Southeast Alaskans protest proposed Canadian mines: A group of Alaskans were in Washington, D.C. earlier this week to lobby the federal government, but in this case, it didn't have to do with anything the feds have direct jurisdiction over. The group -- made up of representatives of 40 businesses, tribes, environmental groups and commercial fisherman -- was lobbying the federal government over proposed mines in British Columbia, reports Toronto's Globe and Mail. The mines are part of a push by B.C. Premier Christy Clark to develop new mines in the province, but opponents say they threaten several important salmon rivers that drain into Southeast Alaska -- particularly the Stikine, the Taku and the Unuk. Brian Lynch, executive director of the Petersburg Vessel Owners Association, is one of those opposing the mines, and he complained about the speed at which environmental approvals were being issued, questioning whether B.C.'s Ministry of Environment could adequately perform that much work so quickly. Lynch "said Alaskans are worried about acidic wastewater leaching from the mine site, perhaps for hundreds of years," the Globe and Mail noted.

Online #sealfie campaign promotes Inuit hunting traditions: Canadian Inuit peoples are protesting Ellen DeGeneres's criticism of seal hunting with "sealfie" photos of their own, according to The Guardian. DeGeneres Tweeted a star-studded Oscar night "selfie" picture that included celebrities such as Jennifer Lawrence, Bradley Cooper, Julia Roberts and herself, just to name a few. Samsung, which makes the phone used to take and share the photo, promised DeGeneres a $1 donation to the charity of her choice for each re-Tweet, or share, the photo received. The image became the most re-Tweeted image in Twitter history and in doing so the afternoon talk show host raised $1.5 million for the Humane Society of the United States, which works to end seal hunting. DeGeneres' website calls seal hunting "one of the most atrocious and inhumane acts against animals allowed by any government." Now indigenous Canadians from the Arctic are fighting back by tweeting photographs of themselves in sealskin and sharing them with the hashtag #sealfie in an attempt to raise awareness about the importance of seal hunting to Inuit culture. You can see "sealfie" photos by searching Twitter for #sealfie -- or check out a CBC roundup of some favorite images.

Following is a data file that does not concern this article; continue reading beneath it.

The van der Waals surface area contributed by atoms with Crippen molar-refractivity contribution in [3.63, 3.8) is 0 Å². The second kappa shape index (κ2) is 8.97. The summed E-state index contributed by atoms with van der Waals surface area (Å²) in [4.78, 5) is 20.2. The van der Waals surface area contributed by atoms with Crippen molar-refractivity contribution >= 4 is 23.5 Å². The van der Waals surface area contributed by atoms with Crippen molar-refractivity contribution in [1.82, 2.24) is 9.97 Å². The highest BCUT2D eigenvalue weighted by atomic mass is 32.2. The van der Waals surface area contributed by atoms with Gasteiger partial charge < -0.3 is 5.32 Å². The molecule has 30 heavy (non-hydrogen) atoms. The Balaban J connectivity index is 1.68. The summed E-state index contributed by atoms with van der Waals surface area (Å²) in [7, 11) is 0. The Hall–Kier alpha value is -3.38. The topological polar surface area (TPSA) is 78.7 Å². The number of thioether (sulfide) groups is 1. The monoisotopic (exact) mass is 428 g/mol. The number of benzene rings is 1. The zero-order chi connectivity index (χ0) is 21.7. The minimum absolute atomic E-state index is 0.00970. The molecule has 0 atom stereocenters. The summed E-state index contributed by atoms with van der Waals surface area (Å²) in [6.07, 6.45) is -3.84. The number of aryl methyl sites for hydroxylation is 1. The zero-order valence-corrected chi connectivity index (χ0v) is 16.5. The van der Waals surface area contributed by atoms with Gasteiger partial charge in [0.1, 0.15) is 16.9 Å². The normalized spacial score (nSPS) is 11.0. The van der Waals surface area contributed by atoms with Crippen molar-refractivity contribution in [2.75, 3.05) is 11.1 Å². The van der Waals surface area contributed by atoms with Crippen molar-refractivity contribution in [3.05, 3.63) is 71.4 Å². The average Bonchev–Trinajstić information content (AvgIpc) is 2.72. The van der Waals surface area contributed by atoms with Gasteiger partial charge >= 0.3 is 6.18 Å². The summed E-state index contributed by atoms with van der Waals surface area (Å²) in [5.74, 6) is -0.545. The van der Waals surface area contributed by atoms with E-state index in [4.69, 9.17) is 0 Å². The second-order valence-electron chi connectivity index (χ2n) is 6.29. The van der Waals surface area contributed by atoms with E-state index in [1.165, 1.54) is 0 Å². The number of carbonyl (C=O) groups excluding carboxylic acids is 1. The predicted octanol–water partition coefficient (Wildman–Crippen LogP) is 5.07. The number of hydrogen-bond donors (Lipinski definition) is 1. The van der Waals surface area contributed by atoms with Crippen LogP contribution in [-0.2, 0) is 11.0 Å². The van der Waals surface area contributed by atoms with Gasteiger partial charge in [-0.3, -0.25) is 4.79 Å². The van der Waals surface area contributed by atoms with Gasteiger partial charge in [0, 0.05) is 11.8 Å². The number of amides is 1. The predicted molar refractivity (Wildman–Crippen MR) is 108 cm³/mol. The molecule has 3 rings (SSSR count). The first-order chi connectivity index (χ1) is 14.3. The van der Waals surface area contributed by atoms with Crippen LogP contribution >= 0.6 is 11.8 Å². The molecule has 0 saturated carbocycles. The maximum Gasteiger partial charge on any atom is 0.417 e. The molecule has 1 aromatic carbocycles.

Alaska Airlines adds two new routes: No more frantic underground digging and missing left turns -- Bugs Bunny can now take a plane. Alaska Airlines announced Friday it is beginning non-stop service to Albuquerque, N.M., and Baltimore, Md., from its Seattle hub. The airline announced some of the one-way fares will be as low as $99. With the two added cities, Alaska Airlines now serves more than 95 cities across the U.S., Mexico, and Canada.

Mentasta man killed in Old Richardson Highway rollover crash: Alaska State Troopers said 32-year-old Charles David III of Mentasta was killed when his car left the road and overturned near Copper Center, 195 miles northeast of Anchorage, at approximately 1 p.m. Thursday. Troopers said David was ejected from his 2000 Chevy Monte Carlo in the crash, and they do not believe David was wearing a seatbelt. Troopers said they believe alcohol may have been a factor in the crash. The roads conditions at the time of the crash were reported to be dry and clear. David's body has been taken to Anchorage for an autopsy.